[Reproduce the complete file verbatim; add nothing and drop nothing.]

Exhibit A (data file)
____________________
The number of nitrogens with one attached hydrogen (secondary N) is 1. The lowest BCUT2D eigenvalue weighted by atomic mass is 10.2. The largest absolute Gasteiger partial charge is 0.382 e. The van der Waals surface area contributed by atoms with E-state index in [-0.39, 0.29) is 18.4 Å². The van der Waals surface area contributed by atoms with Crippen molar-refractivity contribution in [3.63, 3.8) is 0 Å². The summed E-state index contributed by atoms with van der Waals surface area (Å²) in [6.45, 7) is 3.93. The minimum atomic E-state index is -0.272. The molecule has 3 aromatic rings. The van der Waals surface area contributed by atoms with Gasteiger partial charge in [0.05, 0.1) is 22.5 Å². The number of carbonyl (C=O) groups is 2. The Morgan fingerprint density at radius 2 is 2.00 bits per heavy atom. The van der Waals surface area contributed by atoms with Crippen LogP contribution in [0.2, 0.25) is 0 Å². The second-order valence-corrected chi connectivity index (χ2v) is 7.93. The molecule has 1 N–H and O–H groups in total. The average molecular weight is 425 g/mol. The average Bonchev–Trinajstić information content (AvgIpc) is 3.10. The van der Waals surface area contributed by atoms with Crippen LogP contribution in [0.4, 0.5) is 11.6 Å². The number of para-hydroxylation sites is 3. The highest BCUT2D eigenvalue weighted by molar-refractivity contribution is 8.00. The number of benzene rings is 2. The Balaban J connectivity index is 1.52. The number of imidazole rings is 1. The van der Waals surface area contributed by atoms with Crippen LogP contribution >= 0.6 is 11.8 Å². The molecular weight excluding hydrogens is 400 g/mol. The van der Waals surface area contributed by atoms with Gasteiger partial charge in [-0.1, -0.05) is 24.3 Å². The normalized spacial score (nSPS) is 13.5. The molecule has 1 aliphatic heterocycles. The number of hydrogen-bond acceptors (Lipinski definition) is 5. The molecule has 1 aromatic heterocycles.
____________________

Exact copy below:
The number of nitrogens with one attached hydrogen (secondary N) is 1. The lowest BCUT2D eigenvalue weighted by atomic mass is 10.2. The largest absolute Gasteiger partial charge is 0.382 e. The van der Waals surface area contributed by atoms with E-state index in [-0.39, 0.29) is 18.4 Å². The van der Waals surface area contributed by atoms with Crippen molar-refractivity contribution in [3.63, 3.8) is 0 Å². The summed E-state index contributed by atoms with van der Waals surface area (Å²) in [6.45, 7) is 3.93. The minimum atomic E-state index is -0.272. The molecule has 3 aromatic rings. The van der Waals surface area contributed by atoms with Gasteiger partial charge in [0.05, 0.1) is 22.5 Å². The number of carbonyl (C=O) groups is 2. The Morgan fingerprint density at radius 2 is 2.00 bits per heavy atom. The van der Waals surface area contributed by atoms with Crippen LogP contribution in [0.2, 0.25) is 0 Å². The second-order valence-corrected chi connectivity index (χ2v) is 7.93. The molecule has 1 N–H and O–H groups in total. The average molecular weight is 425 g/mol. The average Bonchev–Trinajstić information content (AvgIpc) is 3.10. The van der Waals surface area contributed by atoms with Crippen LogP contribution in [0.4, 0.5) is 11.6 Å². The number of para-hydroxylation sites is 3. The highest BCUT2D eigenvalue weighted by molar-refractivity contribution is 8.00. The number of benzene rings is 2. The Balaban J connectivity index is 1.52. The number of imidazole rings is 1. The van der Waals surface area contributed by atoms with Crippen LogP contribution >= 0.6 is 11.8 Å². The molecular weight excluding hydrogens is 400 g/mol. The van der Waals surface area contributed by atoms with Gasteiger partial charge in [-0.1, -0.05) is 24.3 Å². The normalized spacial score (nSPS) is 13.5. The molecule has 1 aliphatic heterocycles. The number of hydrogen-bond acceptors (Lipinski definition) is 5. The molecule has 1 aromatic heterocycles.